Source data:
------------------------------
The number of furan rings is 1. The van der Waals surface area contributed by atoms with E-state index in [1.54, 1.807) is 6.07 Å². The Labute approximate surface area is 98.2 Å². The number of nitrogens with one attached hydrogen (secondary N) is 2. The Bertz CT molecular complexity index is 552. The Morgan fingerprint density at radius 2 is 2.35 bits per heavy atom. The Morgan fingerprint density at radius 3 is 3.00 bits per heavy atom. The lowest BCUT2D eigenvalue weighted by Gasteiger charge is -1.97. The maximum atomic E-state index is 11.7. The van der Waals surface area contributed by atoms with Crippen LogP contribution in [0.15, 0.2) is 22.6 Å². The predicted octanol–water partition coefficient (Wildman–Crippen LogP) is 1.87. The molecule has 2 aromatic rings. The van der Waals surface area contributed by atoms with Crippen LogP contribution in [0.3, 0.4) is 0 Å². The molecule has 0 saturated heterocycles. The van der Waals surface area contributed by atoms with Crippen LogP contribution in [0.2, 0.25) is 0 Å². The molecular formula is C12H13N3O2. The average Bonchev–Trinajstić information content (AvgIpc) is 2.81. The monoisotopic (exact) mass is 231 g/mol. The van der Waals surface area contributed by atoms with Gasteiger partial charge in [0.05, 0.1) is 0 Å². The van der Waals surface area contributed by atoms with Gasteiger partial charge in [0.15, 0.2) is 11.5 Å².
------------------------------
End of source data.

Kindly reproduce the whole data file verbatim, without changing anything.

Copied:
The number of furan rings is 1. The van der Waals surface area contributed by atoms with E-state index in [1.54, 1.807) is 6.07 Å². The Labute approximate surface area is 98.2 Å². The number of nitrogens with one attached hydrogen (secondary N) is 2. The Bertz CT molecular complexity index is 552. The Morgan fingerprint density at radius 2 is 2.35 bits per heavy atom. The Morgan fingerprint density at radius 3 is 3.00 bits per heavy atom. The lowest BCUT2D eigenvalue weighted by Gasteiger charge is -1.97. The maximum atomic E-state index is 11.7. The van der Waals surface area contributed by atoms with Crippen LogP contribution in [0.15, 0.2) is 22.6 Å². The predicted octanol–water partition coefficient (Wildman–Crippen LogP) is 1.87. The molecule has 2 aromatic rings. The van der Waals surface area contributed by atoms with Crippen LogP contribution in [0.3, 0.4) is 0 Å². The molecule has 0 saturated heterocycles. The van der Waals surface area contributed by atoms with Crippen LogP contribution in [0.2, 0.25) is 0 Å². The molecular formula is C12H13N3O2. The average Bonchev–Trinajstić information content (AvgIpc) is 2.81. The monoisotopic (exact) mass is 231 g/mol. The van der Waals surface area contributed by atoms with Gasteiger partial charge in [0.05, 0.1) is 0 Å². The van der Waals surface area contributed by atoms with Gasteiger partial charge in [0.15, 0.2) is 11.5 Å².